Ashley Laurence, who played the innocent role of Kirsty Cotton in 'Hellraiser', returned to appear in three other 'Hellraiser' films- 'Hellbound: Hellraiser II' (1988), 'Hellraiser III: Hell On Earth' (1992), and 'Hellraiser: Hellseeker' (2002). In addition, she has also starred in 'The Lurking Fear' (1994), based on the H.P. Lovecraft story, 'Warlock III: The End Of Innocence' (1999), 'Lightning Bug' (2004), and 'Red' (2008). Ashley also appeared in a short film for the band Slipknot for their song 'Snuff', which was released in December 2009. Though most of her work has been in film, Laurence has also appeared in episodes of television series such as 'Suddenly Susan' (1997), 'Beverly Hills, 90210' (1999) 'ER' (2004). She's been featured in national television commercials for Geico as well as having been the sexy Coors Light 'Beerman' in one of the company's national ad campaigns. Ashley has gone on to achieve a cult status among fans who enjoyed her early work in the 'Hellraiser' films, and was featured in the 2004 E! True Hollywood Story episodes, 'Scream Queens' and 'The 100 Greatest Scary Moments'. She is a regular on the convention circuit, and is always eager to meet with her fans and discuss the genre.

Imogen Boorman
Imogen Boorman, who took on the role of the enigmatic Tiffany in 'Hellbound', found early success in soaps following her role in the film. Her credits included 'Coronation Street' (1992), 'Casualty' (1992-1993), and 'Westbeach' (1993). In 1993, she decided to get out of acting and pursue training in Judo and Jiu-Jitsu. She has since made a prosperous career in Jiu-Jitsu competitions, from 1994 to 1999, and continues to train with the British Jiu-Jitsu team in Birmingham, England. Imogen made headlines in 2006 when she appeared in court to admit struggling with ambulance staff at Raigmore Hospital in Inverness, Scotland, after being called to her home. She apparently had an argument with her boyfriend at the time and accidentally cut herself with a wine glass. When first responders arrived, she shouted and swore at them, even though they were trying to help her. Most recently, in August 2009, Imogen was arrested after she was found drunk in rainy conditions with a three-year-old girl who was dressed as a fairy. She pleaded guilty to "being in charge of a child and willfully exposing the child in a manner likely to cause unnecessary suffering or injury while she was intoxicated with alcohol or drugs", and was given two years' probation and ordered to do 120 hours of community service.

Sean Chapman
Sean Chapman, Frank Cotton from 'Hellraiser', has gone on to a very busy career, primarily on television and stage projects. His most recent stage projects include leading roles in 'Sleep With Me' (2002), 'Enemies' (2006), and 'A Prayer for My Daughter' (2007). His repertory work outside London during the 1980s includes 'Hamlet' (Royal Exchange), 'Pride And Prejudice' (Leicester Haymarket), 'The Clandestine Marriage' (Bristol, Old Vic), 'Comedy Of Errors' (York Playhouse), 'Wolf At The Door', and 'Invisible Friends' (Scarborough, Stephen Joseph Theatre). Film credits to his name following 'Hellraiser' include 'Tangier Cop' (1997), 'Gangster No. 1' (2000), 'A Mighty Heart' (2007), and 'Vivid' (2009). On the small screen, Sean has made numerous guest appearances on British TV, including 'Heartbeat' (2002), 'Silent Witness' (2001-2006), 'Casualty' (1993-2008) and 'The Case' (2011). A published author, Chapman wrote 'A Distant Prospect' in 2010, and is currently working on his second tome, titled 'The Blood In The Moon'.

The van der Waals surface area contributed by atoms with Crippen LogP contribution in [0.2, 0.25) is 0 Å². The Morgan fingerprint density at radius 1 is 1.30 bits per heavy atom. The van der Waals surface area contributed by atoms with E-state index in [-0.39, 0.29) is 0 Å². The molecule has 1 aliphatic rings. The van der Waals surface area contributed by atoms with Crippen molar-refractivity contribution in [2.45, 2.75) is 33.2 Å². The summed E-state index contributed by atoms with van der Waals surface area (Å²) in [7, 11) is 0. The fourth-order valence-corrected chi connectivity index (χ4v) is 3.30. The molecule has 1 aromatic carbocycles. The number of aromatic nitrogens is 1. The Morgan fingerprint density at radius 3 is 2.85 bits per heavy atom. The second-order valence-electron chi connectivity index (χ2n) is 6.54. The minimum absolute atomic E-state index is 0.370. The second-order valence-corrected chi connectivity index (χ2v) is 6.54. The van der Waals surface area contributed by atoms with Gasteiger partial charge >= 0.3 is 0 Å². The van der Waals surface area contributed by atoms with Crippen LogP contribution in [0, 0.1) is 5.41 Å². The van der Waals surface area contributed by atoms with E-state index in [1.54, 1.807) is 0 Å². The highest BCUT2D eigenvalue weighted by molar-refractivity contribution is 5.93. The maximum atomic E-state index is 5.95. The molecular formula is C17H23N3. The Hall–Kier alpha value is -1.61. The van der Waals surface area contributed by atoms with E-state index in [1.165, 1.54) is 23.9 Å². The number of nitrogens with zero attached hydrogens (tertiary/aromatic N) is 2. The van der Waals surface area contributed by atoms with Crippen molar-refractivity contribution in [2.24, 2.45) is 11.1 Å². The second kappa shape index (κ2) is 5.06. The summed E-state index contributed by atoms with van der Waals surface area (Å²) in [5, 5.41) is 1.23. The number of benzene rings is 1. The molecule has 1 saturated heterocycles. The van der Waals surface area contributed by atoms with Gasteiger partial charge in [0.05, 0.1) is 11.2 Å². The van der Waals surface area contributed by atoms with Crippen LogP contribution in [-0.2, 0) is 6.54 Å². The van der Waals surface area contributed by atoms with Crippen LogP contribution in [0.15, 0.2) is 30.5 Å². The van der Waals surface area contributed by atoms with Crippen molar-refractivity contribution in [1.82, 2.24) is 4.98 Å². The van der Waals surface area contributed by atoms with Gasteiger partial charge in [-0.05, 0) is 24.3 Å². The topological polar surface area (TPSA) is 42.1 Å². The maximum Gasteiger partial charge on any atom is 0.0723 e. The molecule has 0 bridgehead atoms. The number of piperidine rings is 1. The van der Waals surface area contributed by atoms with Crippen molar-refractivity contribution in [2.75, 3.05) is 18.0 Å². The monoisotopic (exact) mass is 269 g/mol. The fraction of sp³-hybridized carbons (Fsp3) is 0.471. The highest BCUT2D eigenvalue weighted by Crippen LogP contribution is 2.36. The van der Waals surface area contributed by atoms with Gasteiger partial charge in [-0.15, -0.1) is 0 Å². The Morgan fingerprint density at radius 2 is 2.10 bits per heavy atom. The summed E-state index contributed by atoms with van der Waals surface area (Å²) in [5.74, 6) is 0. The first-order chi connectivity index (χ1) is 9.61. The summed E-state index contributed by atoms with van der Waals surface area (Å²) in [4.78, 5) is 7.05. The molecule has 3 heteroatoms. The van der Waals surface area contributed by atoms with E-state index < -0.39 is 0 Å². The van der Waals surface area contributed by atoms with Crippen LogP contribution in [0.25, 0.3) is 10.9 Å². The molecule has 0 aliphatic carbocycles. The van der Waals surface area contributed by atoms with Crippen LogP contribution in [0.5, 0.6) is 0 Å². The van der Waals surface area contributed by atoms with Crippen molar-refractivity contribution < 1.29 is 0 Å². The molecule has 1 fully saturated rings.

Doug Bradley
The legendary Doug Bradley, who donned the pins and makeup of Pinhead for eight of the nine 'Hellraiser' films, has become a cult icon in the genre. Bradley was originally going to take the role of one of the movers in the first 'Hellraiser' film, but opted for the Lead Cenobite instead, and the rest, they say, is history. He is very close friends with Clive Barker, and the two have worked together on many projects over the years, including 'Night Breed' (1990), 'Salome & The Forbidden' (1998), and founding the 'Dog Company' progressive theatre group in London. Bradley is one of only five actors to play the same horror character on at least six consecutive occasions, joining Sir Christopher Lee (Count Dracula), Robert Englund (Freddy Krueger), Warwick Davis (Leprechaun), Brad Dourif (Chucky) and Tobin Bell (Jigsaw). His most recent genre fare includes 'Pumpkinhead: Ashes To Ashes' (2006), 'Wrong Turn 5: Bloodlines' (2012), 'Shame The Devil' (2013), and 'Death House' (2014). In addition to his on-screen work, Doug has performed narrations on several songs by English extreme metal band, Cradle of Filth, as well as contributing guest vocals to their 2008 album 'Godspeed On The Devil's Thunder', on all songs except 'Tragic Kingdom'. Forever a student of the acting craft, Doug is also the author of the book 'Sacred Masks: Behind The Mask Of The Horror Actor', which explores the history of masks in society and their applications in horror films. A regular on the convention circuit, Bradley is rumored to be working with Clive Barker on a re-make of the original 'Hellraiser' film. He lives in London with his wife Lynne, two children, and a cat.